“You don’t need permission to shine. That’s the biggest mistake we make in life; we think we need someone’s approval to be magnificent or to just own what is true to us. But we are all not only capable of radiating light and love, it is our moral responsibility.” ~Baron Baptiste
I remember being taught as a child that I had a responsibility to use the talents that I was born with to their fullest. I was taught that the more that a person is given—in terms of talents, gifts, or opportunities—the more that person was expected to accomplish with what s/he’d been given. I remember feeling the weight of that responsibility every time I became aware of some gift or opportunity that was available to me through birth or circumstance.
However, I also learned very quickly that the more I tried to live up to my potential, the more likely the people around me would attempt to tear me back down to size. I learned young that success and accomplishment set me up for competition, ostracism, and nastiness. Even worse, I realized that being all that I could be meant hurting those that I loved if it ever made them feel like I outshone them in any way. It was clear to me that choosing to shine could cost me dearly, so I didn’t dare do so without making sure I had permission first.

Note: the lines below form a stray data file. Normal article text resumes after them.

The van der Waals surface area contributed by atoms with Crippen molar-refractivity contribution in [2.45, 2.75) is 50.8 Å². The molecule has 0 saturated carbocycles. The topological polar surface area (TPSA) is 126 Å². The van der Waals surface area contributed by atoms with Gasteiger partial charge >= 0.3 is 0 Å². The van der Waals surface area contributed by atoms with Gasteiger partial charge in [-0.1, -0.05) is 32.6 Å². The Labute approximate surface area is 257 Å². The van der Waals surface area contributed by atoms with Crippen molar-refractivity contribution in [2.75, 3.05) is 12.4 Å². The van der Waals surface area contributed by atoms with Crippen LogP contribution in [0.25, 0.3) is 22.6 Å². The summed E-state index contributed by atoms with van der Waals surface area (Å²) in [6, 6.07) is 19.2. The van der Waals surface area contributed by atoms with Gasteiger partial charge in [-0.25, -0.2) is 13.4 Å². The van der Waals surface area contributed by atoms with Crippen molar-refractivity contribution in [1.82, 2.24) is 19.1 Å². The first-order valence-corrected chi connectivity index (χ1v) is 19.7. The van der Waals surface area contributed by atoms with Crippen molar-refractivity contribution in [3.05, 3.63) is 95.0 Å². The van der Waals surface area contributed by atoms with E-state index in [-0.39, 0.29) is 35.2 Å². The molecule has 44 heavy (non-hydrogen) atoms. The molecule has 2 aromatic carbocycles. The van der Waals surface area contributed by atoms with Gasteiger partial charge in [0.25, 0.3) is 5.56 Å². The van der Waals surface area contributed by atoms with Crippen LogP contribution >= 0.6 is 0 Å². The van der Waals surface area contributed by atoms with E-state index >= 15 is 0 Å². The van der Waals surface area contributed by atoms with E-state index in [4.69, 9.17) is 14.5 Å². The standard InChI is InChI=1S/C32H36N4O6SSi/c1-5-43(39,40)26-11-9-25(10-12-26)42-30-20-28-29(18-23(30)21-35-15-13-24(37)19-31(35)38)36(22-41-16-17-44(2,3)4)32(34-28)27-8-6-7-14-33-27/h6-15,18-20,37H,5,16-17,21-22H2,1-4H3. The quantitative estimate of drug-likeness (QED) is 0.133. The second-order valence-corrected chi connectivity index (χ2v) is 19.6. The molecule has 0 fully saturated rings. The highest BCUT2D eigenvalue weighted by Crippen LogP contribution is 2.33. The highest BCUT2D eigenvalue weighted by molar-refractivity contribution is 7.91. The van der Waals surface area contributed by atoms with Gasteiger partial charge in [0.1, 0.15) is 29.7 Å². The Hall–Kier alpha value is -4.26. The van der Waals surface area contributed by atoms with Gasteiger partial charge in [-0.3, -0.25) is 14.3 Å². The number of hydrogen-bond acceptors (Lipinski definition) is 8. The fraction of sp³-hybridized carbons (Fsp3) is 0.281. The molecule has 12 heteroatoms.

This left me caught on the horns of a dilemma. On the one hand, I had a responsibility to use what I was given; on the other hand, doing so would be more costly than I could bear. So I’ve spent most of life trying to find a way to live in the middle. I’ve tried to shine just enough to feel like I wasn’t totally shirking my responsibility while also putting enormous amounts of effort into hiding the full brightness my light from everyone around me to reduce the cost.
The result of that approach has been that I have still lost many relationships with those who still found me too threatening or intimidating, AND I’ve managed to avoid ever becoming truly successful at anything I’ve tried to do. In other words, I’ve managed to find a way to wind up with the worst of both worlds!